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Uremic Frost

      A 58-year-old man presented to the emergency department with acute urinary retention and abdominal pain. Laboratory tests revealed a serum creatinine level of 20 mg/dL and blood urea nitrogen of 263 mg/dL. A urinary catheter was placed and drained 2 L of urine. On examination, his skin was covered diffusely with a fine white powder known as “uremic frost” (Figure). These skin findings rapidly resolved over the next 48 hours with improvement of his severe uremia.
      Figure thumbnail gr1
      Figure“Uremic frost,” pictured here on the forearm, is a manifestation of severe azotemia where tiny, yellow-white urea crystals deposit on the skin, resulting in a frosted appearance as sweat evaporates.
      Uremic frost is a manifestation of severe azotemia where tiny, yellow-white urea crystals deposit on the skin, resulting in a frosted appearance as sweat evaporates.
      • Johnston G.A.
      • Graham-Brown R.C.
      Chapter 150. The skin and disorders of the alimentary tract, the hepatobiliary system, the kidney, and the cardiopulmonary system.
      It is most frequently observed on areas of skin with eccrine glands and hair such as the scalp, neck, face, forearms, and chest and can be easily wiped away.
      • Saardi K.M.
      • Schwartz R.A.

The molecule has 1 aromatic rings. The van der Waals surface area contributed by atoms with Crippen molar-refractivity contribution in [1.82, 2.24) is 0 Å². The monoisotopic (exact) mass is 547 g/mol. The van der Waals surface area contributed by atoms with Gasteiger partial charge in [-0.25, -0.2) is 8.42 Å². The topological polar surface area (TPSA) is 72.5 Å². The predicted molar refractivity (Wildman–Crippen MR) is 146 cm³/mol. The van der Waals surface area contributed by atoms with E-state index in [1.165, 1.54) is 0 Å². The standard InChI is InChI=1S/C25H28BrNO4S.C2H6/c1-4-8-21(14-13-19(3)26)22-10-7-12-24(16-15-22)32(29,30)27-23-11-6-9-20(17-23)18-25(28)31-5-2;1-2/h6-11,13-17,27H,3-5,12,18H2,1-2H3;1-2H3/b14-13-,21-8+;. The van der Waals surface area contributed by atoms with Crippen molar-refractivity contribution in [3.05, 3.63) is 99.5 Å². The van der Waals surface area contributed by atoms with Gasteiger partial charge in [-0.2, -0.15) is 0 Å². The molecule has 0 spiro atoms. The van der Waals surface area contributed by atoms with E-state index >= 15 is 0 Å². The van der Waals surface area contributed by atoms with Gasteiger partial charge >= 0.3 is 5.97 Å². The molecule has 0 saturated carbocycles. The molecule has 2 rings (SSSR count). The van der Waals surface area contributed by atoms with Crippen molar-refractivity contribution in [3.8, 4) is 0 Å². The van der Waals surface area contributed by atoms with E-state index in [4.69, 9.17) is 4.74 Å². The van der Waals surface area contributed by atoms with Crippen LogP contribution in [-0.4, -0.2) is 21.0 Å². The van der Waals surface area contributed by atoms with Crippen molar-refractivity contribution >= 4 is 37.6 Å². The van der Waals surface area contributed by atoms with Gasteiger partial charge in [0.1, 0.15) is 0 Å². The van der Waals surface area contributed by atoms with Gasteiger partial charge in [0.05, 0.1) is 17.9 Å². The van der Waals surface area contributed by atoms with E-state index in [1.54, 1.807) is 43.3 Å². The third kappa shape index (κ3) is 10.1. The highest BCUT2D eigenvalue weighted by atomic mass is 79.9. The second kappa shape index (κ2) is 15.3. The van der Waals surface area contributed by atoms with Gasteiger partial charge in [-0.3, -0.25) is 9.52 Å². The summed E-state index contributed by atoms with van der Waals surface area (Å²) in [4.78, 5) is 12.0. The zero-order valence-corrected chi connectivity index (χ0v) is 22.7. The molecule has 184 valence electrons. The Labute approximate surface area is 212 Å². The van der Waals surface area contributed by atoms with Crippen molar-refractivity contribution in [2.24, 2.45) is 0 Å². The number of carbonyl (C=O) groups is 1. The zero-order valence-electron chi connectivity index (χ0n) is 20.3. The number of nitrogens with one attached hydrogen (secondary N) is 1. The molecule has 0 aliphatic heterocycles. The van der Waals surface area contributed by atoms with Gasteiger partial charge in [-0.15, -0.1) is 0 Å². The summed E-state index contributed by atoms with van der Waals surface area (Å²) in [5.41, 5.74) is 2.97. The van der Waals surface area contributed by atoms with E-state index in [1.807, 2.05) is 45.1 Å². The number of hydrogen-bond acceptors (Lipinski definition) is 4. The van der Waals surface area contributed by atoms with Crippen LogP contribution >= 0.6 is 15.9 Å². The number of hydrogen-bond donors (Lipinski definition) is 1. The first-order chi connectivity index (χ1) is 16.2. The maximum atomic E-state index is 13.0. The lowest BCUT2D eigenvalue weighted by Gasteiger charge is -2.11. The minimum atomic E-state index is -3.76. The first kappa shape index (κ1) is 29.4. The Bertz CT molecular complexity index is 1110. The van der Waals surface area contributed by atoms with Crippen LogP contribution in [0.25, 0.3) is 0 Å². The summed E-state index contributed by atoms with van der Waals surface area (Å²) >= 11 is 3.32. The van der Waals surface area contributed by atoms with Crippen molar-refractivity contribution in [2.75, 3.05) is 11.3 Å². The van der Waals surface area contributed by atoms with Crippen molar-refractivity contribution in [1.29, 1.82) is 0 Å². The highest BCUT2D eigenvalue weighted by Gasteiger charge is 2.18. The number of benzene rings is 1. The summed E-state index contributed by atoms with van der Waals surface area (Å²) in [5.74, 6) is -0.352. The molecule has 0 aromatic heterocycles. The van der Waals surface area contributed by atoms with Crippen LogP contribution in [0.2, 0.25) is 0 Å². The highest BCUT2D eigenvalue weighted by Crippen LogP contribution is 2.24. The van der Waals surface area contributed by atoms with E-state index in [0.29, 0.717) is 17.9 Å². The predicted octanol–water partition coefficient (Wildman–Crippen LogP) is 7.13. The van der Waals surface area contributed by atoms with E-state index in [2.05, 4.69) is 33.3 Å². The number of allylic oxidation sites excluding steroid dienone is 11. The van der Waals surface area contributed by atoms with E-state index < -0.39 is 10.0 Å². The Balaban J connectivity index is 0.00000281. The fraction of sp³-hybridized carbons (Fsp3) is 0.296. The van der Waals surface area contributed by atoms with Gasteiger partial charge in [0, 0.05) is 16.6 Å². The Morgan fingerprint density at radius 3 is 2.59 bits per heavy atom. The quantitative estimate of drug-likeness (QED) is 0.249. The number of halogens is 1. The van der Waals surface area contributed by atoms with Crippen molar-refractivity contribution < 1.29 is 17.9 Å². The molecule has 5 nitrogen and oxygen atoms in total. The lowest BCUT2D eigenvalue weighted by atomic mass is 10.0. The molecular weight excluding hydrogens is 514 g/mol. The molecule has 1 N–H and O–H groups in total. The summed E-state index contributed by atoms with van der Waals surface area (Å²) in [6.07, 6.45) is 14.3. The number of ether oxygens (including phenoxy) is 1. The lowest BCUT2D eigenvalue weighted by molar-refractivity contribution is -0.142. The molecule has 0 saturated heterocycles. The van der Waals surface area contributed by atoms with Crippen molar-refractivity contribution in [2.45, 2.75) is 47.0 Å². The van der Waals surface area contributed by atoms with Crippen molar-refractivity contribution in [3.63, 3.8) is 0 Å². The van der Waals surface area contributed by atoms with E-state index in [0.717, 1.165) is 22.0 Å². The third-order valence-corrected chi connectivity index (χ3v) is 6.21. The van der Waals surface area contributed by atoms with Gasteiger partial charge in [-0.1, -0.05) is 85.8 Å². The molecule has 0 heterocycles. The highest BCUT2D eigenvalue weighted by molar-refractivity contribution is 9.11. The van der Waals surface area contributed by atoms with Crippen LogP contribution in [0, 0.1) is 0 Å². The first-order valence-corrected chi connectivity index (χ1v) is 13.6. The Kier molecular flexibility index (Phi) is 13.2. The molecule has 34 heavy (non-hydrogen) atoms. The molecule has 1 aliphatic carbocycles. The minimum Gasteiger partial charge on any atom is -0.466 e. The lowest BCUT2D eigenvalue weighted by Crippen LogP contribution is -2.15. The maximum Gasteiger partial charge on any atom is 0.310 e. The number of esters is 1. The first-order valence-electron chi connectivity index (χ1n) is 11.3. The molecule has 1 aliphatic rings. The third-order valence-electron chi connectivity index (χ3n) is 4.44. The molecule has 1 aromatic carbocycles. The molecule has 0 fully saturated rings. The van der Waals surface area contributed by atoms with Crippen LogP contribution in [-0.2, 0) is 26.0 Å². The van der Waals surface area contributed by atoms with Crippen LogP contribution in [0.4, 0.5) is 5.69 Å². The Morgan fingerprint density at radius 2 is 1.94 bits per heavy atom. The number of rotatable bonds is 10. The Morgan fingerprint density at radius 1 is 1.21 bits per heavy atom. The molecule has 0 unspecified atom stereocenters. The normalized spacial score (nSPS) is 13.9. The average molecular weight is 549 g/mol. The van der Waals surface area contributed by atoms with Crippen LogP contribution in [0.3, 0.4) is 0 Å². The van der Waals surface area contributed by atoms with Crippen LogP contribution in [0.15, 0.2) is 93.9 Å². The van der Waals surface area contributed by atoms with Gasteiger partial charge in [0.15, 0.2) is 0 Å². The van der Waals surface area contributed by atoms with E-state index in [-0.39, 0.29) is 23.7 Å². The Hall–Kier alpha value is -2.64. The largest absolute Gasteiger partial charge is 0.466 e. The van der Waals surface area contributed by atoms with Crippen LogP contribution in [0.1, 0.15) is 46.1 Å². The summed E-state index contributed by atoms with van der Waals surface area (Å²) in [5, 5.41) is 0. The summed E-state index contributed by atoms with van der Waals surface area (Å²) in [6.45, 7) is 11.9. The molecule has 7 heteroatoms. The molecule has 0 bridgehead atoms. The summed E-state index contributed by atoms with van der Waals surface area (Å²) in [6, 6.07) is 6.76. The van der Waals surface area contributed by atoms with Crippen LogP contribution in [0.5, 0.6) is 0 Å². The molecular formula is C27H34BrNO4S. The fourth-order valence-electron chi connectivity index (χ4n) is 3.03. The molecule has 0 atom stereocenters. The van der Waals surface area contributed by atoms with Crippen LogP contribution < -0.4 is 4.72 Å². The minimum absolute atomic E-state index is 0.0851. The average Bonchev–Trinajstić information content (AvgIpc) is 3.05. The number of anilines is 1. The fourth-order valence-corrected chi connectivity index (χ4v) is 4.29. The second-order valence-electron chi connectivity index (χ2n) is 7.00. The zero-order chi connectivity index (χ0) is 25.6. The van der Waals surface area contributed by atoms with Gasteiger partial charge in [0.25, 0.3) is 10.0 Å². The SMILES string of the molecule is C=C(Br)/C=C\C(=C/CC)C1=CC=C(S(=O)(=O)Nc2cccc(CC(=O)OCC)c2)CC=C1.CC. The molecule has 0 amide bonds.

Uremic frost: a harbinger of impending renal failure.
      Uremic frost was first described by Hirschsprung in 1865
      • Kuo C.C.
      • Hung J.B.
      • Tsai C.W.
      • Chen Y.M.
      Uremic frost.
      but is now a rarely observed physical examination finding in settings in which hemodialysis is readily available. Among 9 cases of uremic frost published in the literature, the mean blood urea nitrogen was 199 mg/dL and the mean serum creatinine level was 17.5 mg/dL.
      • Saardi K.M.
      • Schwartz R.A.
      Uremic frost: a harbinger of impending renal failure.
      Although a rare finding, uremic frost remains an important sign of severe renal failure, particularly in clinical settings with limited resources.

      References

        • Johnston G.A.
        • Graham-Brown R.C.
        Chapter 150. The skin and disorders of the alimentary tract, the hepatobiliary system, the kidney, and the cardiopulmonary system.
        in: Goldsmith L.A. Katz S.I. Gilchrest B.A. Paller A.S. Leffell D.J. Wolff K. Fitzpatrick's Dermatology in General Medicine. 8th ed. McGraw-Hill, New York, NY2012
        • Saardi K.M.
        • Schwartz R.A.
        Uremic frost: a harbinger of impending renal failure.
        Int J Dermatol. 2016; 55: 17-20
        • Kuo C.C.
        • Hung J.B.
        • Tsai C.W.
        • Chen Y.M.
        Uremic frost.
        CMAJ. 2010; 182: E800